DaVita HealthCare Partners, based in Denver, Colorado, has announced that it will pay $495 million to settle a whistleblower lawsuit. The company is accused of defrauding the federal Medicare and Medicaid programs of millions of dollars.
The Denver Post reports that this is DaVita’s third whistleblower lawsuit since 2012, and the company’s payments now approach $1 billion.
The lawsuit was filed in Atlanta in 2011. Two DaVita employees, a doctor and a nurse, claim that DaVita employees were throwing out useable medicines but DaVita was billing Medicare and Medicaid for the discarded drugs. In court filings, the whistleblowers say they questioned DaVita about the waste. Their filings indicate DaVita submitted fraudulent claims between 2003 and 2010. Javier Rodriguez, CEO of DaVita Kidney Care, said DaVita’s 67,000 employees “look forward to putting this behind us. We can now renew our focus on collaborating with regulators to avoid situations like this going forward.” The settlement was announced in an April 15 Securities and Exchange Commission filing, the Post reports.
A lawsuit was first filed in 2007 but the federal government, after a two-year investigation, decided not to join the lawsuit, the New York Times reported. The two employees filed the case again in 2011, under provisions of the federal False Claims Act. This law dates back to the Civil War and permits private parties to sue on behalf of the government when false claims have been submitted for government funds. In a successful case, the whistleblower receives a share of recovered funds.
The former DaVita employees gave examples of waste and inefficiency in the use of the Zemplar, vitamin D, and Venofer, an iron supplement. If, for instance, a patient was to receive 25 milligrams of Venofer, the physician would draw 25 mg. from a 100-mg. vial, discard the rest, but Medicare would be billed for the full 100-mg.vial. To give an 8-mg. dose, a doctor might take the 8 mg. from a 10-mg. vial instead of using four 2-mg. vials.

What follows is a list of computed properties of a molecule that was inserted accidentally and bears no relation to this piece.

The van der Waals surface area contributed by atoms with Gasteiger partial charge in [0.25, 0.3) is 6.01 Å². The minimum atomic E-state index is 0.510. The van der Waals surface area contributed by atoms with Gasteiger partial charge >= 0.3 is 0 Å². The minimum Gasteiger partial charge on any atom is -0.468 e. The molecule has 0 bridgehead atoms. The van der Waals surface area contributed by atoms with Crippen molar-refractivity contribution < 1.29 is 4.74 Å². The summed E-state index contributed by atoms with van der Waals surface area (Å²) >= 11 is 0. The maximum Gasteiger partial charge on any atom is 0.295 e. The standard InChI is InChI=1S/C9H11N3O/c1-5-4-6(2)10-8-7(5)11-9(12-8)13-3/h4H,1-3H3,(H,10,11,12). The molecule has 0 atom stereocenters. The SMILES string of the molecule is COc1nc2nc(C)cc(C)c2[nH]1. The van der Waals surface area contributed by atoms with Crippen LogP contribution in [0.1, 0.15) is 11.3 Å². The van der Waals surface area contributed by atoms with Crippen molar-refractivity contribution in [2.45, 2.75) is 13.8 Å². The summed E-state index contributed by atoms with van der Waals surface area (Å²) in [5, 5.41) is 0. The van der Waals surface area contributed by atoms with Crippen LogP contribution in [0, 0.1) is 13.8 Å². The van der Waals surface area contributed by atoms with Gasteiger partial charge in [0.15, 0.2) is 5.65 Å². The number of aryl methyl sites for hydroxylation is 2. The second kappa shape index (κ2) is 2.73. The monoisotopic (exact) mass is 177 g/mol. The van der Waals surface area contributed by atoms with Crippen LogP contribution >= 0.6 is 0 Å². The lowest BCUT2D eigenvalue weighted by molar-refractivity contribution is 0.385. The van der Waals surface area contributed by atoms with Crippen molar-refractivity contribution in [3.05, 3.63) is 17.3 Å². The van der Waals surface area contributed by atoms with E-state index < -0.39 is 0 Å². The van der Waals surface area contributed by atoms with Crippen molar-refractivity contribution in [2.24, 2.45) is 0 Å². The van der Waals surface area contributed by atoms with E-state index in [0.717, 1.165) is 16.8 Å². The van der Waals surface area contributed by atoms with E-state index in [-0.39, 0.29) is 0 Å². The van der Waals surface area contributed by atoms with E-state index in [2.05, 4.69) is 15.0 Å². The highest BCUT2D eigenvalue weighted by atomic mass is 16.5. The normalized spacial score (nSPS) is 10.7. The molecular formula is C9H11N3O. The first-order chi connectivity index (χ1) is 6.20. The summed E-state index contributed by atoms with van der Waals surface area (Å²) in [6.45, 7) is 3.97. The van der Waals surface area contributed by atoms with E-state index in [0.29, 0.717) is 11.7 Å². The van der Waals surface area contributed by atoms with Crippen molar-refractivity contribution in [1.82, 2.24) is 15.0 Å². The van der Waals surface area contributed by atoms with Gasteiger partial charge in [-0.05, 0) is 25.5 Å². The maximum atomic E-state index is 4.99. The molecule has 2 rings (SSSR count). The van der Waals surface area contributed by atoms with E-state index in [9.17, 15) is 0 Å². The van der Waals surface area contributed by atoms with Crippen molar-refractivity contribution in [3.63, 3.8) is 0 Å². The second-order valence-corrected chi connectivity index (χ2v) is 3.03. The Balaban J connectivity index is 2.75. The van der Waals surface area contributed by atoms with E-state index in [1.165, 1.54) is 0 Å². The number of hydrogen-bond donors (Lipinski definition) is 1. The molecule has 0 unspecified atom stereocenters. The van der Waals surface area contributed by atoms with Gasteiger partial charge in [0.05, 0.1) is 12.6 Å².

At one time, the Centers for Disease Control and Prevention (CDC) recommended against taking multiple doses from the same vial because of infection outbreaks caused by such use of the drug Epogen. The CDC eventually changed the policy, permitting re-entry into vials of Epogen, Zemplar and Venofer if proper procedures were followed, the Post reports. The whistleblowers claim DaVita did not follow the changed policy and acted instead to maximize waste and “receive significantly higher reimbursements and revenue for Venofer and Zemplar usage.”
The False Claims Act can impose penalties as high as $5,000 to $10,000 for each violation. Every patient dose of one of the drugs would constitute a violation. If DaVita had lost at trial, the company would have to pay thousands of dollars per claim. Under the settlement, DaVita will pay the government $450 million and will reserve an additional $45 million to cover fees. The payment to the two whistleblowers could amount to about $135 million, according to the Post.